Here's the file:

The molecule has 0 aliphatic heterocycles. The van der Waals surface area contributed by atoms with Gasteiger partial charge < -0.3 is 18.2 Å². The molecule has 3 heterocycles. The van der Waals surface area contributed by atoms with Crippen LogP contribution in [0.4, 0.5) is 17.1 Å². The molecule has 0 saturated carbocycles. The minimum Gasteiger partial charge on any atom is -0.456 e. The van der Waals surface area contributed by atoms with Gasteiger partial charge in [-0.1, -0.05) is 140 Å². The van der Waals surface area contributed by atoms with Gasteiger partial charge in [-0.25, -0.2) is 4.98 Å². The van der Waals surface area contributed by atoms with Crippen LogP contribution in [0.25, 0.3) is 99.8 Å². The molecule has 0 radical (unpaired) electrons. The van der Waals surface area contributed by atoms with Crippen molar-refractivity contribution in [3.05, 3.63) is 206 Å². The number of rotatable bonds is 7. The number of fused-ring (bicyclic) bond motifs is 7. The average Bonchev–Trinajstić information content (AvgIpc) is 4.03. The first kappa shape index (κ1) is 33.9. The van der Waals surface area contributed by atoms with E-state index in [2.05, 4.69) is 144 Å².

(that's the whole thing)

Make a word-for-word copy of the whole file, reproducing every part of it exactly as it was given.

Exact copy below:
The molecule has 0 aliphatic heterocycles. The van der Waals surface area contributed by atoms with Gasteiger partial charge < -0.3 is 18.2 Å². The molecule has 3 heterocycles. The van der Waals surface area contributed by atoms with Crippen LogP contribution in [0.4, 0.5) is 17.1 Å². The molecule has 0 saturated carbocycles. The minimum Gasteiger partial charge on any atom is -0.456 e. The van der Waals surface area contributed by atoms with Gasteiger partial charge in [-0.1, -0.05) is 140 Å². The van der Waals surface area contributed by atoms with Gasteiger partial charge in [-0.25, -0.2) is 4.98 Å². The van der Waals surface area contributed by atoms with Crippen LogP contribution in [0.25, 0.3) is 99.8 Å². The molecule has 0 radical (unpaired) electrons. The van der Waals surface area contributed by atoms with Crippen molar-refractivity contribution in [3.05, 3.63) is 206 Å². The number of rotatable bonds is 7. The number of fused-ring (bicyclic) bond motifs is 7. The average Bonchev–Trinajstić information content (AvgIpc) is 4.03. The first kappa shape index (κ1) is 33.9. The van der Waals surface area contributed by atoms with E-state index in [2.05, 4.69) is 144 Å².